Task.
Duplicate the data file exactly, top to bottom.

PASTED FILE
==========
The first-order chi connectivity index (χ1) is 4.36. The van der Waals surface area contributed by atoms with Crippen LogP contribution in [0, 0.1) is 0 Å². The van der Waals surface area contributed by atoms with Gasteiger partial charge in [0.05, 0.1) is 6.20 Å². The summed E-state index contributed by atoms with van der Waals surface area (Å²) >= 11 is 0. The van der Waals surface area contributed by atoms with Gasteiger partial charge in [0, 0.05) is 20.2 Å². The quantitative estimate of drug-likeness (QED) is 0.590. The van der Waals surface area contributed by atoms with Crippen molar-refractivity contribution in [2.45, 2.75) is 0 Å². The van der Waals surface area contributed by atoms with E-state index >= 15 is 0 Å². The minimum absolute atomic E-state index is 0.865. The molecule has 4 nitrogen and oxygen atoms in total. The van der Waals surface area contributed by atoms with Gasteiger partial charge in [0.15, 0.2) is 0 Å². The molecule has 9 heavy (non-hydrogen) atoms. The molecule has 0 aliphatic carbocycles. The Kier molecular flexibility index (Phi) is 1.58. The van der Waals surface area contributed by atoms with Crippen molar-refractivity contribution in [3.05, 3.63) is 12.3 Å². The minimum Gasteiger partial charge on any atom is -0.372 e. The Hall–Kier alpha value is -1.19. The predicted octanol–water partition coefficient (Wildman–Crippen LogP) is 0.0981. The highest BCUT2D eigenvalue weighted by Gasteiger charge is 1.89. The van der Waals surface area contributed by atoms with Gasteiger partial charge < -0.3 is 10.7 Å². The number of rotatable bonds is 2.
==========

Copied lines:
The first-order chi connectivity index (χ1) is 4.36. The van der Waals surface area contributed by atoms with Crippen LogP contribution in [0, 0.1) is 0 Å². The van der Waals surface area contributed by atoms with Gasteiger partial charge in [0.05, 0.1) is 6.20 Å². The summed E-state index contributed by atoms with van der Waals surface area (Å²) >= 11 is 0. The van der Waals surface area contributed by atoms with Gasteiger partial charge in [0, 0.05) is 20.2 Å². The quantitative estimate of drug-likeness (QED) is 0.590. The van der Waals surface area contributed by atoms with Crippen molar-refractivity contribution in [2.45, 2.75) is 0 Å². The van der Waals surface area contributed by atoms with E-state index >= 15 is 0 Å². The minimum absolute atomic E-state index is 0.865. The molecule has 4 nitrogen and oxygen atoms in total. The van der Waals surface area contributed by atoms with Gasteiger partial charge in [0.15, 0.2) is 0 Å². The molecule has 9 heavy (non-hydrogen) atoms. The molecule has 0 aliphatic carbocycles. The Kier molecular flexibility index (Phi) is 1.58. The van der Waals surface area contributed by atoms with Crippen molar-refractivity contribution in [3.05, 3.63) is 12.3 Å². The minimum Gasteiger partial charge on any atom is -0.372 e. The Hall–Kier alpha value is -1.19. The predicted octanol–water partition coefficient (Wildman–Crippen LogP) is 0.0981. The highest BCUT2D eigenvalue weighted by Gasteiger charge is 1.89. The van der Waals surface area contributed by atoms with Gasteiger partial charge < -0.3 is 10.7 Å². The number of rotatable bonds is 2.